An inviting, fascinating compendium of twenty-one of history's most famous lost places, from the Tower of Babel to the Twin Towers
Buildings are more like us than we realize. They can be born into wealth or poverty, enjoying every privilege or struggling to make ends meet. They have parents—gods, kings and emperors, governments, visionaries and madmen—as well as friends and enemies. They have duties and responsibilities. They can endure crises of faith and purpose. They can succeed or fail. They can live. And, sooner or later, they die.
InFallen Glory, James Crawford uncovers the biographies of some of the world’s most fascinating lost and ruined buildings, from the dawn of civilization to the cyber era. The lives of these iconic structures are packed with drama and intrigue. Soap operas on the grandest scale, they feature war and religion, politics and art, love and betrayal, catastrophe and hope. Frequently their afterlives have been no less dramatic—their memories used and abused down the millennia for purposes both sacred and profane. They provide the stage for a startling array of characters, including Gilgamesh, the Cretan Minotaur, Agamemnon, Nefertiti, Genghis Khan, Henry VIII, Catherine the Great, Adolf Hitler, and even Bruce Springsteen.
The twenty-one structures Crawford focuses on include The Tower of Babel, The Temple of Jerusalem, The Library of Alexandria, The Bastille, Kowloon Walled City, the Berlin Wall, and the Twin Towers of the World Trade Center. Ranging from the deserts of Iraq, the banks of the Nile and the cloud forests of Peru, to the great cities of Jerusalem, Istanbul, Paris, Rome, London and New York,Fallen Glory is a unique guide to a world of vanished architecture. And, by picking through the fragments of our past, it asks what history’s scattered ruins can tell us about our own future.
“No one can accuseFallen Glory of lacking ambition....It’s a narrative that spans seven millennia, five continents and even reaches into cyberspace. At over 600 pages with endnotes, it’s a commitment. I savored each page.”—Henry Petroski,The Wall Street Journal
“Witty and memorable...moving as well as myth-busting.”—Mary Beard,Times Literary Supplement (UK)
“[An] elegant, charged book... A well-written prize for students of history, archaeology, and urban planning.”—Kirkus Reviews (starred review)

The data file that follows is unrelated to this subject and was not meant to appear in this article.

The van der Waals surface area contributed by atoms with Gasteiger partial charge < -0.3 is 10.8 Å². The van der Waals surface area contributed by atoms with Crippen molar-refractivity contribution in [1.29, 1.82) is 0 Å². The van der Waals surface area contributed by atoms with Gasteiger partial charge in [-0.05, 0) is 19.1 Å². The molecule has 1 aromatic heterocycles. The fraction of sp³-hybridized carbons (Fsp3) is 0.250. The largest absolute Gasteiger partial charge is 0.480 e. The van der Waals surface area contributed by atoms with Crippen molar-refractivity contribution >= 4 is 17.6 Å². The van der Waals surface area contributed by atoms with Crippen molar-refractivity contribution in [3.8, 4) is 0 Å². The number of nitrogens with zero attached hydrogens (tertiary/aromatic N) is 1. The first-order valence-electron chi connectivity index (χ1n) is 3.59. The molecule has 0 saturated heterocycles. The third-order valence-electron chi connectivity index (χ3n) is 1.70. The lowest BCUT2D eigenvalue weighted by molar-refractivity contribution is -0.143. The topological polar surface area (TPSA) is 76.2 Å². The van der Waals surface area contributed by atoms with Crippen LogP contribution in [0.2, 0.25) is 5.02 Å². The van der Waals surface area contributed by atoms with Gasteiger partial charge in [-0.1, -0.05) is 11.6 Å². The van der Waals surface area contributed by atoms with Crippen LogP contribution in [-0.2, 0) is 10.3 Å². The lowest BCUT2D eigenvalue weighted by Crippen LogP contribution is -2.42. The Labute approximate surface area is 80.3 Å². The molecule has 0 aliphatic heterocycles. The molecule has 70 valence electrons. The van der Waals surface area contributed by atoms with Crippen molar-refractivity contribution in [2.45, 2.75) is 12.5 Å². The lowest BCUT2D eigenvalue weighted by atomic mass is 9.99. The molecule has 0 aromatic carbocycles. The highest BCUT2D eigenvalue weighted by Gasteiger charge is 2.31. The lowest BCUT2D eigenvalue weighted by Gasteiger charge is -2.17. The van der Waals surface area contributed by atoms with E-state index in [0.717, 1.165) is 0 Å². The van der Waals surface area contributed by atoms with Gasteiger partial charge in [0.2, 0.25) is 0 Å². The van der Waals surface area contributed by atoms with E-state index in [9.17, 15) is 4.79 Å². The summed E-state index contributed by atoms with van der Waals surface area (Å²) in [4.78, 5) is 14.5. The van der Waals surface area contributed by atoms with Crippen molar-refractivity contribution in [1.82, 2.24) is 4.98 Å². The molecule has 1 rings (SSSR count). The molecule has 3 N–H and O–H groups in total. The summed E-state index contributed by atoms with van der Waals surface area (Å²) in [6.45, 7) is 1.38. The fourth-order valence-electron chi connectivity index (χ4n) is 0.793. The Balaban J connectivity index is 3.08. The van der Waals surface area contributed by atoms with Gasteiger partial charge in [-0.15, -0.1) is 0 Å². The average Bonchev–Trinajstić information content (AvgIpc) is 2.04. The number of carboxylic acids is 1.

“Crawford’s astute, entertaining, and affecting gallery of ruins will appeal to readers drawn to the intersection of history and architecture.”—Gilbert Taylor,Booklist
“The most interesting book I have come across this year. This is a magnificent study of buildings and other structures that have disappeared. Crawford writes beautifully and tells a fascinating tale that embraces the Library of Alexandria, the Berlin Wall and, in the virtual world, the now defunct Geocities. A lovely, wise book.”—Alexander McCall Smith,New Statesman (UK)
“This well-researched and evocative work turns history into biography with the fascinating tales of the lives and deaths of  structures from around the world. Crawford...reveals a witty and intelligent literary voice....Later chapters on the World Trade Center’s collapsed Twin Towers and the Islamic State’s obliteration of the ancient city of Palmyra reveal dramatic, startling connections between past and present, creator and destroyer, politics and culture.”—Publishers Weekly
“Civilisations and their buildings, writes Crawford, inevitably succumb to the ‘eternal cycle of rise, decline and fall.’ He conveys superbly these absorbing tales of hubris, power, violence and decay.”—The Sunday Times (UK)
“Magnificent...Many of these buildings can be seen as microcosms of the decline and fall of whole civilisations.”—The Daily Telegraph (five-star UK review)
“Crawford has a striking ability to summon the reality of these long-vanished places, trotting nimbly through eras of history and archaeology to trace the extent to which they protrude into fact...[he] writes exquisitely, combining economy and clarity with beautiful flights of phrase, and his scholarship is meticulous.Fallen Glory is a marvelous book. A second helping would be more than welcome.”—The Literary Review (UK)
“Crawford tells the intricate biography of each of his buildings with the unspoken assumption that in some way a building (like the city in which it exists) is alive...The result is a cabinet of curiosities, a book of wonders with unexpected excursions and jubilant and haunting marginalia...Ideas spin off ideas and facts off facts like a marvelous clattering snooker-table.”—The Spectator (UK)
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